Many visions, including ones I’ve written, can be like mother’s love and apple pie. There’s not much to disagree with and just about everything is covered.   It is the appropriateness of the vision allied to the extent to which it becomes a lived reality that really matters note to self.

Michaela School: Route One …

Because behaviour is perfect and because teaching sequences have all been planned out in advance, teachers just need to teach … There is no variance in lesson quality. They may well be variance in teacher quality but this is largely irrelevant: children’s experience of lessons is consistent, predictable and coordinated. There are no weak links. Or if there are, pupils are unaware of them.

Michaela School: Route One Schooling (David Didau)

DD Response

There are a few sweeping statements above but David has pre-empted the obvious challenge with his comment on the previous post which is fair enough.


The bit I focussed on was, “teaching sequences have all been planned out in advance”The whole issue of planning, more specifically collaborative planning, not simply as a way of producing schemes of learning but also as professional learning is of interest to me.  I’ve been working with a schema for the planning process which has been part of professional development for a number of groups, primary and secondary, across the Trust.  It is part Leverage Leadership, part Trivium, part experience and probably part other things which are now buried in my subconscious.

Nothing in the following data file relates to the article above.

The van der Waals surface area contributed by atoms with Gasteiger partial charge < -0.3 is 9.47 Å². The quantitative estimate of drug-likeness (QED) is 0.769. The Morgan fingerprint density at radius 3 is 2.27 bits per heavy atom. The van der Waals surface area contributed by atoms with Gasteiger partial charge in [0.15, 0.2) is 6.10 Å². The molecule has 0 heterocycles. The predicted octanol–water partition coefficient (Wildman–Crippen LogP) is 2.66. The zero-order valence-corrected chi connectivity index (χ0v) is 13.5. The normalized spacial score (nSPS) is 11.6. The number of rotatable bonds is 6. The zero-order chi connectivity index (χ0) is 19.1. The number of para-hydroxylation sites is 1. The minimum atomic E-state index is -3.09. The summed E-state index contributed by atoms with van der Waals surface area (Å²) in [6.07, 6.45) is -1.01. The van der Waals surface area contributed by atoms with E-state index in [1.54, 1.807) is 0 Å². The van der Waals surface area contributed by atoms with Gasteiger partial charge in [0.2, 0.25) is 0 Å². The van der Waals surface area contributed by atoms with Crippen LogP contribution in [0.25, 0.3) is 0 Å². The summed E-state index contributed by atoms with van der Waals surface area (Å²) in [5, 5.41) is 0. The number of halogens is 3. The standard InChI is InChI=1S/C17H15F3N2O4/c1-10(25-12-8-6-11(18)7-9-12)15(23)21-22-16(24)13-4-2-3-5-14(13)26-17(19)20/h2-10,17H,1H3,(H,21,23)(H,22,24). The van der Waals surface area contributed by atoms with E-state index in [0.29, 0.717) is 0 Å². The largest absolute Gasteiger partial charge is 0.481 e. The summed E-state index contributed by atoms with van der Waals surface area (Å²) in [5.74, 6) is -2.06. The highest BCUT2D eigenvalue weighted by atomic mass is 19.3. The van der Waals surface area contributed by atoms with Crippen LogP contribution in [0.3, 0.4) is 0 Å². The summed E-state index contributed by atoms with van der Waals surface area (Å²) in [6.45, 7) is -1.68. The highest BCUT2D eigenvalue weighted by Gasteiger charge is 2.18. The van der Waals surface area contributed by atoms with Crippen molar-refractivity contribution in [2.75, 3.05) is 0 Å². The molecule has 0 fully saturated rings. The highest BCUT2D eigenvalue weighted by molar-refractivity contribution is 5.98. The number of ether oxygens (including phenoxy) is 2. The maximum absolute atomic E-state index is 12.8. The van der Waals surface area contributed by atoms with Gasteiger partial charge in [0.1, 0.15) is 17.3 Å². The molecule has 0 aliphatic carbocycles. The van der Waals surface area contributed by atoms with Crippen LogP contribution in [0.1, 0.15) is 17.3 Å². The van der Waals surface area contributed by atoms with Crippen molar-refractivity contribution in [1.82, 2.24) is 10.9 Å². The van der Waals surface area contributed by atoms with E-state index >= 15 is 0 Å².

Flow Diagram of Lesson Planning

It will form part of a series of days training next half term for leaders across the Trust.  It is an element of our approach to Data & Feedback Informed Teaching, rooted in Data Driven Instruction, but with some adaptations to suit our way of working and current strengths.  If we believe this is the best approach for our children and teachers then we need to go for it full on.  Calendars are currently being reviewed to use Thursday afternoon weekly CPD time to provide the time and space for this to happen at St. Mary’s.  Christ the King and St. Cuthbert’s are also looking at how they will provide time for staff.  Collaborative planning is a powerful form of professional development but is time intensive.   I’m trying to think of a quick acronym for Data & Feedback Informed Teaching: D-FIT, F-DIT and FD-IT have crossed my mind but can all be misinterpreted and misused.  Any thoughts you might have would be appreciated.